Rory McIlroy is ‘smarter’ for torrid 2013

The Abu Dhabi HSBC Golf Championship is McIlroys first tournament of the year. Picture: Getty
The Abu Dhabi HSBC Golf Championship is McIlroys first tournament of the year. Picture: Getty
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HE MAY have been “made to look silly” at Muirfield last summer and had a pretty dismal year all round. But, just 15 days into 2014 and the smile is already back on Rory McIlroy’s face.

He’s still to hit a golf shot in anger. That will come tomorrow in the opening round of the £1.6 million HSBC Abu Dhabi Championship, the first leg of the European Tour’s Middle East Swing.

But, newly-engaged to former women’s tennis world No 1 Caroline Wozniacki, no longer worrying about legal wranglings off the course and feeling as though his game is getting close to where it was when he was on top of the world, McIlroy has finally got his mojo back. Yesterday’s press conference in the plush Westin Hotel that sits beside the giant eagle-shaped Abu Dhabi Golf Club clubhouse was his first since popping the question to Wozniacki after the clock struck midnight on Hogmanay in Australia.

“We were out on a boat in Sydney Harbour for New Year’s Eve, with fireworks, just in front of the opera house and stuff. I guess there was a little bit of romance involved,” reported McIlroy of the big moment.

“And yes, she was surprised. I mean, I had an idea that it might have been what she wanted or it was something she would say ‘yes’ to. I hoped she would say ‘yes’. It all worked out. It was a great way to end 2013 – and a great way to start 2014.”

While his bashful side stopped him from telling a “funny story” from the event, opting to “keep that between us”, McIlroy is confident the decision to become engaged will be good for his career, even though it had been rumoured at one stage last year that the pair had separated.

“If anything, it will only help to have that stability and know that everything in that regard in my life is set,” insisted the 24-year-old. “It’s a big step in anybody’s life to make that decision and obviously is not one that you take lightly. If you get engaged, you plan on spending the rest of your life with that person so it’s a big decision. But I feel like she is definitely the right girl for me.”

Twelve months ago, McIlroy was also the centre of attention when he arrived in the richest of the emirates, his move to the Nike stable being marked by a glitzy ceremony at a hotel in Abu Dhabi.The fireworks to mark that event, though, quickly turned into a damp squib.

It wasn’t until late in the year that he started to look comfortable with his new clubs and, despite signing off last year with a victory in the Australian Open, he is heading into the new season having slipped to world No 7.

“I have learned from it and I’m smarter because of it,” McIlroy insisted of 2013, a year in which he was embroiled in a legal wrangle over his decision to change management company. “It is great that I have gone through it at this stage in my career and not 15 years down the line.”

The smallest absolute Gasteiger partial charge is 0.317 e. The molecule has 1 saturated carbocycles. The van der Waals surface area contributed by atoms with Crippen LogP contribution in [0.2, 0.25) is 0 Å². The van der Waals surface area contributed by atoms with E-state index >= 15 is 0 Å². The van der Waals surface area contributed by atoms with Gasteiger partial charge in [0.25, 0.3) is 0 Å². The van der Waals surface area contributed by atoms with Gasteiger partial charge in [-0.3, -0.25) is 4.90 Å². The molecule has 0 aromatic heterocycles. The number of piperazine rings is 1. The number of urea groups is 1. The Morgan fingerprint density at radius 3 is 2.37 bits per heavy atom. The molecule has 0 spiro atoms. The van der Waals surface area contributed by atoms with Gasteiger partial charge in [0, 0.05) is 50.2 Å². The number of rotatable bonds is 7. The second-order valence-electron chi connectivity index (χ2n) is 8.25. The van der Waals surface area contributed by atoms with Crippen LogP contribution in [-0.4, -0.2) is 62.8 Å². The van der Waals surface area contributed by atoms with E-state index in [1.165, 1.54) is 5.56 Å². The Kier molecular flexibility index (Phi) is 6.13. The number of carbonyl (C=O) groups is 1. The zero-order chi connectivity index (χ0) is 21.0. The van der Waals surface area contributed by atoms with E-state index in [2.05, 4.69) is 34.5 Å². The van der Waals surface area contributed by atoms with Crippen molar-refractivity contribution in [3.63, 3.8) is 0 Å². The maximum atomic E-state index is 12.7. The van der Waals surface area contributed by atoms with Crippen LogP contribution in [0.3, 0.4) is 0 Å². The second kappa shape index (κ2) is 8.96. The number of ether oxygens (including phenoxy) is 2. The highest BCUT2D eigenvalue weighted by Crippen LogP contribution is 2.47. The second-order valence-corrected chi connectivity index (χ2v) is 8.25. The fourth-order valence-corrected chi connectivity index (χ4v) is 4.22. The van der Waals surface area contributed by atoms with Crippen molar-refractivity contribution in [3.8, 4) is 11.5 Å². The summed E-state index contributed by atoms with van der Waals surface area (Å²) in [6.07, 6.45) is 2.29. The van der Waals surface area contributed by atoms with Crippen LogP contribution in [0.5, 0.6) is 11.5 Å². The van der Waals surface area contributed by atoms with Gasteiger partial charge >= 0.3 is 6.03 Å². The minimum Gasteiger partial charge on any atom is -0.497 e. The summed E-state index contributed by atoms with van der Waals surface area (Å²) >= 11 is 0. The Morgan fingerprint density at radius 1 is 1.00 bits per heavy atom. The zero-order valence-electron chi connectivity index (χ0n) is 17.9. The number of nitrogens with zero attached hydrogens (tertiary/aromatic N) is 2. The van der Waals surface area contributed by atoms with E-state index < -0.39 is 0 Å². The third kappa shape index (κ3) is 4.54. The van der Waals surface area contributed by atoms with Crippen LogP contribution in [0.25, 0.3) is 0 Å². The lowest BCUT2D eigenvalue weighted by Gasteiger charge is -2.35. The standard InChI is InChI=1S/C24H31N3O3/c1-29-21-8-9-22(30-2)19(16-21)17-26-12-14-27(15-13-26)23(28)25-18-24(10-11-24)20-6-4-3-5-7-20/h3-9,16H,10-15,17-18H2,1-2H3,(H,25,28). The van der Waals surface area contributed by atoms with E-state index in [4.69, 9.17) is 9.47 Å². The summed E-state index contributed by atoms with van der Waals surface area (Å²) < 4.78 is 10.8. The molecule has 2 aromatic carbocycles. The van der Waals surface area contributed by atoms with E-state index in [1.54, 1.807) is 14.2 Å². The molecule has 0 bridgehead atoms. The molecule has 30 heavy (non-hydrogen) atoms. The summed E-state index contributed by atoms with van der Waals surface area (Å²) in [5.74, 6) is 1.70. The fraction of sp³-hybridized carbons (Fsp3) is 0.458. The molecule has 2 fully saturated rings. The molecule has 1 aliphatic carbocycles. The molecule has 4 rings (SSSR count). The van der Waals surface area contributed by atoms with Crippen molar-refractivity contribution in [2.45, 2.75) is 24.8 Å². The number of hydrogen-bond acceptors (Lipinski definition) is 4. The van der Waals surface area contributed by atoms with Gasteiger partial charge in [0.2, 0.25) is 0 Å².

On the equipment switch, which came on the back him finishing 2012 in imperious form, he admitted: “I think it was a big deal – a real big step in my career. But I guess I had so many things to try and think about or focus on; am I going to use this, am I going to use that, is this driver better than that one. There was a lot of instability. There was loads of stuff going on around me and that didn’t let me focus 100 per cent on what I needed to do, which was to try and play the best I could.”

Amid a series of lows, it was during his only visit to Scotland last year – for the Open Championship at Muirfield, where he missed the cut in the game’s oldest major for the first time in his career – that McIlroy hit rock bottom.

“The biggest frustration for me last year was at The Open, where I was putting into bunkers and doing all sort of stupid stuff,” said McIlroy, who described himself at the time as being “brain dead” and “unconscious” on the East Lothian coast.

“I wasn’t in control of my golf ball and especially at Muirfield, when the ground was so firm, you had to be spot on. If you were even a slight bit off, it made you look silly at times. I was a long way off, which made me look even sillier.”

Having “worked my ass off” since arriving in the UAE ten days ago to finalise his preparations for the new campaign, McIlroy has no intention of allowing himself to be made to look foolish on a golf course ever again. Whereas his schedule was pretty rigid last season, it’s “fluid” this time around. He wants to give himself more flexibility to make sure he’s ready for the majors.

“I feel like I’m starting this year on such a different sort of platform,” claimed McIlroy, who has high hopes of starting the year on a winning note, having recorded four top tens, including two seconds behind Martin Kaymer, in seven starts in this event. “Everything feels like it has fallen into place and I can just focus on my golf.

“I know that everything else away from that is in a really good place. I’m happy that I can go and try and play the golf that I know I can. Everything off the course it set and I’m in a great place. I’m happy. So there is no reason why I shouldn’t be smiling. I’m feeling good about my game. I feel good about where I am mentally. I feel good with everything that’s going on off the course. It’s hopefully shaping up to be a good year.”